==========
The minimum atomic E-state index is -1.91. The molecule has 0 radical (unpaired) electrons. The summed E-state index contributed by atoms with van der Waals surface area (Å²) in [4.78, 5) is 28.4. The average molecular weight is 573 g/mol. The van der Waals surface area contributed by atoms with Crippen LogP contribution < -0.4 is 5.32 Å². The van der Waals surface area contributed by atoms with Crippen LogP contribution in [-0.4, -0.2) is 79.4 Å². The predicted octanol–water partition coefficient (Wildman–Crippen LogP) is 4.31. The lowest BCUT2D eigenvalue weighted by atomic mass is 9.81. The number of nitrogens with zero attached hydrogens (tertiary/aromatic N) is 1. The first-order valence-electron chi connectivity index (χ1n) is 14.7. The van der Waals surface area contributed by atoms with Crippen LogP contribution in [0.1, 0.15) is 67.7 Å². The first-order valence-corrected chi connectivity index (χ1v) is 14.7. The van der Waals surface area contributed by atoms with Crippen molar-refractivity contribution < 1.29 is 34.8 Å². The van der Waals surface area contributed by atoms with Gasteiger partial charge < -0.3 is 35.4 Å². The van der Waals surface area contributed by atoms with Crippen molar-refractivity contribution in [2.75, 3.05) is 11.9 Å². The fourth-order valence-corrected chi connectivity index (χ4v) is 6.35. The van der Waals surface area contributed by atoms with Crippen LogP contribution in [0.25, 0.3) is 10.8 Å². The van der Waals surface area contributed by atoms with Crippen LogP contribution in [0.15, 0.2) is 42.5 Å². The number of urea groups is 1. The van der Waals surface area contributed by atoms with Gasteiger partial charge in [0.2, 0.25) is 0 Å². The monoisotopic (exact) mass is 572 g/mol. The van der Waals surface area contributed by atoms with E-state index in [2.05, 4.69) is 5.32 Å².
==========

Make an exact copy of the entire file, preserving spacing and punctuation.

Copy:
The minimum atomic E-state index is -1.91. The molecule has 0 radical (unpaired) electrons. The summed E-state index contributed by atoms with van der Waals surface area (Å²) in [4.78, 5) is 28.4. The average molecular weight is 573 g/mol. The van der Waals surface area contributed by atoms with Crippen LogP contribution < -0.4 is 5.32 Å². The van der Waals surface area contributed by atoms with Crippen LogP contribution in [-0.4, -0.2) is 79.4 Å². The predicted octanol–water partition coefficient (Wildman–Crippen LogP) is 4.31. The lowest BCUT2D eigenvalue weighted by atomic mass is 9.81. The number of nitrogens with zero attached hydrogens (tertiary/aromatic N) is 1. The first-order valence-electron chi connectivity index (χ1n) is 14.7. The van der Waals surface area contributed by atoms with Crippen LogP contribution in [0.1, 0.15) is 67.7 Å². The first-order valence-corrected chi connectivity index (χ1v) is 14.7. The van der Waals surface area contributed by atoms with Crippen molar-refractivity contribution < 1.29 is 34.8 Å². The van der Waals surface area contributed by atoms with Gasteiger partial charge < -0.3 is 35.4 Å². The van der Waals surface area contributed by atoms with Crippen molar-refractivity contribution in [2.75, 3.05) is 11.9 Å². The fourth-order valence-corrected chi connectivity index (χ4v) is 6.35. The van der Waals surface area contributed by atoms with Crippen LogP contribution in [0.25, 0.3) is 10.8 Å². The van der Waals surface area contributed by atoms with Crippen LogP contribution in [0.15, 0.2) is 42.5 Å². The number of urea groups is 1. The van der Waals surface area contributed by atoms with Gasteiger partial charge in [0.2, 0.25) is 0 Å². The monoisotopic (exact) mass is 572 g/mol. The van der Waals surface area contributed by atoms with E-state index in [2.05, 4.69) is 5.32 Å².